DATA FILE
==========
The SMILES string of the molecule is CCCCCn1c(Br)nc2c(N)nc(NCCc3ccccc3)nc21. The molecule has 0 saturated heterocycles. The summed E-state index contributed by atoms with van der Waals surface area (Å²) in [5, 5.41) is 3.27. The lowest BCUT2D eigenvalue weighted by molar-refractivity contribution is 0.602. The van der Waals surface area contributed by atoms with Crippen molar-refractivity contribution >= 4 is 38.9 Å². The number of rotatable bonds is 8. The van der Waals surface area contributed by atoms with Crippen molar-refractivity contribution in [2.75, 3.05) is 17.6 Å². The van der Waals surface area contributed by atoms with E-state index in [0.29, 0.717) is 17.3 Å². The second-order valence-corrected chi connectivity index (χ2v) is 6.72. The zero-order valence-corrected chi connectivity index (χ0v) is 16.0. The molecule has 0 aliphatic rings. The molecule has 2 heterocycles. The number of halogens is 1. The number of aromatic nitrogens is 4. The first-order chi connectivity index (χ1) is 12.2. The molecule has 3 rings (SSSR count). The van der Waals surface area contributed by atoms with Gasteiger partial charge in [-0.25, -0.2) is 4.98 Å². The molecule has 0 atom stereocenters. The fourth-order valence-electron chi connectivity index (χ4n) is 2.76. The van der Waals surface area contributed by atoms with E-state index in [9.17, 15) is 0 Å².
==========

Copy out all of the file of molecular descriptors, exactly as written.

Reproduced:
The SMILES string of the molecule is CCCCCn1c(Br)nc2c(N)nc(NCCc3ccccc3)nc21. The molecule has 0 saturated heterocycles. The summed E-state index contributed by atoms with van der Waals surface area (Å²) in [5, 5.41) is 3.27. The lowest BCUT2D eigenvalue weighted by molar-refractivity contribution is 0.602. The van der Waals surface area contributed by atoms with Crippen molar-refractivity contribution >= 4 is 38.9 Å². The number of rotatable bonds is 8. The van der Waals surface area contributed by atoms with Crippen molar-refractivity contribution in [2.75, 3.05) is 17.6 Å². The van der Waals surface area contributed by atoms with E-state index in [0.29, 0.717) is 17.3 Å². The second-order valence-corrected chi connectivity index (χ2v) is 6.72. The zero-order valence-corrected chi connectivity index (χ0v) is 16.0. The molecule has 0 aliphatic rings. The molecule has 2 heterocycles. The number of halogens is 1. The number of aromatic nitrogens is 4. The first-order chi connectivity index (χ1) is 12.2. The molecule has 3 rings (SSSR count). The van der Waals surface area contributed by atoms with Gasteiger partial charge in [-0.25, -0.2) is 4.98 Å². The molecule has 0 atom stereocenters. The fourth-order valence-electron chi connectivity index (χ4n) is 2.76. The van der Waals surface area contributed by atoms with E-state index in [9.17, 15) is 0 Å².